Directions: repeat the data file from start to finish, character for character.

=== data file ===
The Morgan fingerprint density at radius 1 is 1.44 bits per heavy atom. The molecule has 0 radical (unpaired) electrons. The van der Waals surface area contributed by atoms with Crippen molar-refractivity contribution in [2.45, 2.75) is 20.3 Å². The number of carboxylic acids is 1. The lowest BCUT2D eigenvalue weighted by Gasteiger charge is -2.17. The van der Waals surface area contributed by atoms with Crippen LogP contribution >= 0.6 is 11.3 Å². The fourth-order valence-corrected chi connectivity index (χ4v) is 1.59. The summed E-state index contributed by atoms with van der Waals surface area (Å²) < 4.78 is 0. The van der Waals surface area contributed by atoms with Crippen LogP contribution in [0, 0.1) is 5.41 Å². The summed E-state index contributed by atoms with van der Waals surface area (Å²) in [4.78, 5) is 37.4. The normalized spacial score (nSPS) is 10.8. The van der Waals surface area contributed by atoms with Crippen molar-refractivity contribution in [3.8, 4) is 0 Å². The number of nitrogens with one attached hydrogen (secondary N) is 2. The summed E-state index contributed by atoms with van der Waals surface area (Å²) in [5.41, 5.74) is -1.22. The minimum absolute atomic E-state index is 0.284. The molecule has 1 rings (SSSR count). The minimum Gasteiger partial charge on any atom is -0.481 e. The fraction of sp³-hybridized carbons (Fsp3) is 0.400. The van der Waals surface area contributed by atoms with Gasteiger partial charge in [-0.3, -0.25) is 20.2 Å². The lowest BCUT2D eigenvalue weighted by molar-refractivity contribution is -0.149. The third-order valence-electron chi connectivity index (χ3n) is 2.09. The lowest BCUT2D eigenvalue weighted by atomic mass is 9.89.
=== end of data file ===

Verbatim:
The Morgan fingerprint density at radius 1 is 1.44 bits per heavy atom. The molecule has 0 radical (unpaired) electrons. The van der Waals surface area contributed by atoms with Crippen molar-refractivity contribution in [2.45, 2.75) is 20.3 Å². The number of carboxylic acids is 1. The lowest BCUT2D eigenvalue weighted by Gasteiger charge is -2.17. The van der Waals surface area contributed by atoms with Crippen LogP contribution >= 0.6 is 11.3 Å². The fourth-order valence-corrected chi connectivity index (χ4v) is 1.59. The summed E-state index contributed by atoms with van der Waals surface area (Å²) < 4.78 is 0. The van der Waals surface area contributed by atoms with Crippen LogP contribution in [0, 0.1) is 5.41 Å². The summed E-state index contributed by atoms with van der Waals surface area (Å²) in [4.78, 5) is 37.4. The normalized spacial score (nSPS) is 10.8. The van der Waals surface area contributed by atoms with Crippen molar-refractivity contribution in [3.8, 4) is 0 Å². The number of nitrogens with one attached hydrogen (secondary N) is 2. The summed E-state index contributed by atoms with van der Waals surface area (Å²) in [5.41, 5.74) is -1.22. The minimum absolute atomic E-state index is 0.284. The molecule has 1 rings (SSSR count). The minimum Gasteiger partial charge on any atom is -0.481 e. The fraction of sp³-hybridized carbons (Fsp3) is 0.400. The van der Waals surface area contributed by atoms with Gasteiger partial charge in [-0.3, -0.25) is 20.2 Å². The lowest BCUT2D eigenvalue weighted by molar-refractivity contribution is -0.149. The third-order valence-electron chi connectivity index (χ3n) is 2.09. The lowest BCUT2D eigenvalue weighted by atomic mass is 9.89.